June 19, 2019    < 1 min read

When something goes wrong with your product, a recall might be on the cards. There is a whole spectrum when it comes to product recalls. Sometimes they are relatively benign and easy to fix, or they can span to being very dangerous, expensive or both. Depending on what you’ve sold and what the problem is, it can drastically impact the severity of the repercussions. Product recalls affect the whole supply chain and the people who are responsible throughout the chain.

To paint a picture, let’s look back on the peanut butter recall in the United States in 2008-2009. There was a salmonella outbreak in a peanut factory in America. The peanut factory’s inventory stock was contaminated with salmonella and the company’s production chain sent it onwards. This was one of the deadliest and widespread outbreaks that led to 714 sick people and two deaths; people were impacted in 46 states. The peanut corporation had sold their peanuts to 361 companies — this led to 3,913 separate product recalls.

The peanut product recall is a great example of how one player in the supply chain affected everyone else. Let’s discuss a few tips to manage product recalls.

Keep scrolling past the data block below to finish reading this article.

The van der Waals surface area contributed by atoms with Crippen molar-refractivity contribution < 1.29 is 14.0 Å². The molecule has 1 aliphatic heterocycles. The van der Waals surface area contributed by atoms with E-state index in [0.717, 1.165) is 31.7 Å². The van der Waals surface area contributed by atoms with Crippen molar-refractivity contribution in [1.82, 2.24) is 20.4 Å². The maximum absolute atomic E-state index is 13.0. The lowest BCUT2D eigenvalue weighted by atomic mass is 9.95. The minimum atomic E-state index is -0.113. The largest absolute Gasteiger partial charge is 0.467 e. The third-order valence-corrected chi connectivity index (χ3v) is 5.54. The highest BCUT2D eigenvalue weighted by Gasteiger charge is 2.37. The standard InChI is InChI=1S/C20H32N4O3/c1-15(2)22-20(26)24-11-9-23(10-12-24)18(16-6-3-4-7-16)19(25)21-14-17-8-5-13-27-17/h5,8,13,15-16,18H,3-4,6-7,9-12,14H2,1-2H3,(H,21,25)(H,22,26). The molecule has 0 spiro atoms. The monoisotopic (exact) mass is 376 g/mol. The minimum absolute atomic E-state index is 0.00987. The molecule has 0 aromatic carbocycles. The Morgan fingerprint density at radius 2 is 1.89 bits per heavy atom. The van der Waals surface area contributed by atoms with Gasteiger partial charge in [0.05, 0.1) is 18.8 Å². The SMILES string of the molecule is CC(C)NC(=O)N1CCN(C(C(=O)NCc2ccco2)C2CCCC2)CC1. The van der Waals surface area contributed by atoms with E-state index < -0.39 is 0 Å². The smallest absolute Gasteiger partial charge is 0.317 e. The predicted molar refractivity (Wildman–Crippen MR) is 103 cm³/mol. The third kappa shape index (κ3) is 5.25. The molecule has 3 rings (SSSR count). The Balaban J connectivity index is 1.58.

1. Choose suppliers carefully

When you are looking for suppliers, you need to make sure you cover your bases. Make sure that their health and safety standards are relevant and that they are actually followed. Tour their warehouses and do your research before and after. Check reviews for quality and ask if they have had any issues with their inventory stock.

Here are more tips on how you can pick your suppliers.

2. Track inventory stock

To ensure your product makes it through the supply chain, make sure your company is using an online inventory management system. One of the biggest benefits of an online system is traceability. This leads to an enormous amount of visibility throughout the supply chain when you can track inventory stock to certain points in the chain. This means you can react quickly if a recall happens and you can get in touch with supply chain managers easily.

An online inventory management system can be an influential tool in your business and can minimise cost in the event of a recall. You won’t spend as much time chasing up suppliers and finding the root cause. Rather, it will be easier to identify where the problem spurred from and what can be done.

3. Assign batch numbers

If you want to make identification even easier, use batch numbers to make finding the problem a simpler process. If products have batch numbers, it’s a swift way to identify which batches are causing the issue. If you can isolate the problem to one or two batches, you don’t have to recall everything that’s left your shelves in the last three months for example. This can save you a significant amount of money if you just remove the impacted batches rather than all of them. This can also help keep suppliers accountable. If you can isolate the batch, you can also isolate the root of the problem quicker.

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